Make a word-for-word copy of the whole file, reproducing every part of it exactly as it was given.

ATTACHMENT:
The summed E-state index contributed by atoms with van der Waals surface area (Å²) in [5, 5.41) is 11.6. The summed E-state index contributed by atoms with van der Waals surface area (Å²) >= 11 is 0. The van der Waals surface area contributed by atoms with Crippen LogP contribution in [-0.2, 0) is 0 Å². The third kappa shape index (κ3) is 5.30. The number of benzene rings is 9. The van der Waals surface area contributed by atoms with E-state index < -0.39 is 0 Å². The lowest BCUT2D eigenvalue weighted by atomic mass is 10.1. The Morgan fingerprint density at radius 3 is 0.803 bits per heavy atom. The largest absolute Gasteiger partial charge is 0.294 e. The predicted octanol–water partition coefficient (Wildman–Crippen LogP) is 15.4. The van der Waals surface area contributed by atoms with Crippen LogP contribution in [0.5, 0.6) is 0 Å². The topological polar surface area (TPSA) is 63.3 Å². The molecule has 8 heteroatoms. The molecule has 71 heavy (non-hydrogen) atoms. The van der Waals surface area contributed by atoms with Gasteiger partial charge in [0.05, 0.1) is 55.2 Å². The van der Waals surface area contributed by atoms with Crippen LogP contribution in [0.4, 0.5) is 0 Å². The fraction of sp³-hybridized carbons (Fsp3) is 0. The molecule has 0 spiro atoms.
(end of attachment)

The summed E-state index contributed by atoms with van der Waals surface area (Å²) in [5, 5.41) is 11.6. The summed E-state index contributed by atoms with van der Waals surface area (Å²) >= 11 is 0. The van der Waals surface area contributed by atoms with Crippen LogP contribution in [-0.2, 0) is 0 Å². The third kappa shape index (κ3) is 5.30. The number of benzene rings is 9. The van der Waals surface area contributed by atoms with E-state index < -0.39 is 0 Å². The lowest BCUT2D eigenvalue weighted by atomic mass is 10.1. The Morgan fingerprint density at radius 3 is 0.803 bits per heavy atom. The largest absolute Gasteiger partial charge is 0.294 e. The predicted octanol–water partition coefficient (Wildman–Crippen LogP) is 15.4. The van der Waals surface area contributed by atoms with Crippen LogP contribution in [0.5, 0.6) is 0 Å². The topological polar surface area (TPSA) is 63.3 Å². The molecule has 8 heteroatoms. The molecule has 71 heavy (non-hydrogen) atoms. The van der Waals surface area contributed by atoms with Gasteiger partial charge in [0.05, 0.1) is 55.2 Å². The van der Waals surface area contributed by atoms with Crippen LogP contribution in [0.4, 0.5) is 0 Å². The fraction of sp³-hybridized carbons (Fsp3) is 0. The molecule has 0 spiro atoms.